How to Network on Twitter
To network on Twitter, you need to follow the companies and organisations you’d like to work for, as many of these will use the platform to post new opportunities. Use hashtags like #jobsearch and #NowHiring to find job opportunities quickly.
Join the Discussion
You can also use Twitter to keep up with industry developments and trends. The best way to become more visible is to join in with discussions by using mentions, likes, retweets and comments. Alternatively, get your own dialogue going by tweeting about topical issues and retweeting relevant content. Always aim to make your tweets interesting and include images or other media if you can, as these will help you to stand out on Twitter feeds.
If you create content that you’re proud of, make sure that you tweet about it. To attract the attention of employers or influencers you admire, simply include their Twitter handle in your tweet and you might find that you get a direct response. This happened to copywriter Anna Whitehouse after she wrote an article about the Big Issue Magazine’s library campaign. When Anna tweeted about her article she included the magazine founder’s Twitter handle and within five minutes, he had commented on her article and retweeted her original tweet.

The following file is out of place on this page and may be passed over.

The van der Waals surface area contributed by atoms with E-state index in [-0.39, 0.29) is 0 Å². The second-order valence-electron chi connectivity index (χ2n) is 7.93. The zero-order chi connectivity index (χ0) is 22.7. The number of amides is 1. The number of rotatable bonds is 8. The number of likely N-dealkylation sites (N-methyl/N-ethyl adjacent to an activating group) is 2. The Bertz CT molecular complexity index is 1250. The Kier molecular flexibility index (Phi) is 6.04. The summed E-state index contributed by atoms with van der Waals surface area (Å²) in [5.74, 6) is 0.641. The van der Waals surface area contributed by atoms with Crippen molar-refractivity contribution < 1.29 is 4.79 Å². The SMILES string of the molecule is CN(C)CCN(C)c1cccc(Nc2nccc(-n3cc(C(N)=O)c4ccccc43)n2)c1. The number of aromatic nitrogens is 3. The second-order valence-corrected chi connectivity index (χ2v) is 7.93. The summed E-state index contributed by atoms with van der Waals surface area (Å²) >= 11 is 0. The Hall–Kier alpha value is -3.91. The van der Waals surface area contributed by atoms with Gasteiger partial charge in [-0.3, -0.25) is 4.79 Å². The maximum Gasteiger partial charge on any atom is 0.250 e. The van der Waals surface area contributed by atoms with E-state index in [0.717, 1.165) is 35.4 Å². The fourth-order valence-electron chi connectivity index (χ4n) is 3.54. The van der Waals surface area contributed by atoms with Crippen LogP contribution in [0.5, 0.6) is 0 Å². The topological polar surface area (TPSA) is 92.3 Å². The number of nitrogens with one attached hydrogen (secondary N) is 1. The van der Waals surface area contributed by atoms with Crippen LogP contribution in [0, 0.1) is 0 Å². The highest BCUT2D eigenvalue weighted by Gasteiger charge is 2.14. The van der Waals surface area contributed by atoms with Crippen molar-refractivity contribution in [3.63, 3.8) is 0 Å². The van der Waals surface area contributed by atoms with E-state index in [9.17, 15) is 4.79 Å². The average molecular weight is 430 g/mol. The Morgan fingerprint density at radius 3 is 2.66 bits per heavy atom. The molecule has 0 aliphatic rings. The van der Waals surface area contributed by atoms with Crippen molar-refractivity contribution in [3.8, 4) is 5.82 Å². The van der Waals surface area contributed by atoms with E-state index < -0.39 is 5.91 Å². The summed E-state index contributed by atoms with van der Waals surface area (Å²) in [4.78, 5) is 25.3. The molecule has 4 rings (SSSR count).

There are 250 million active Facebook users. When Facebook first became popular it was seen as an informal platform for sharing photos and keeping in touch with friends. However, many people now use it to expand their professional network, while most companies and organisations have their own page.
Employers admit that they scour the social media accounts of potential employees and job applicants, so you’ll need to bear this in mind if you use Facebook for networking. Do you really want your images, photo albums and personal details to be viewed by every employer? If not, you have two choices. You can either set up a completely separate professional account or you can adjust your privacy settings.
If you decide to stick with one Facebook account you’ll need to give it a professional makeover, even if you restrict what potential employers can see. Keep your profile picture consistent and include plenty of detailed information about your education, work experience and skills, incorporating appropriate keywords wherever possible. Make any public posts interesting and relevant and share links to content that’s related to your industry.
Once you’re happy with your profile, you can use your account to follow the companies, organisations and people you aspire to work for. Read their updates, share their articles and engage with them by participating in discussions. You can also make industry connections by joining relevant groups. To find these, either type your keywords into the search box or click on ‘groups’ and select ‘discover’.
LinkedIn influencer Lou Adler believes that networking should about meeting “a few well-connected people who can vouch for your ability and who are willing to refer you to a few other well-connected people.” Take our networking tips on board and you’ll be bringing those high-quality connections one step closer.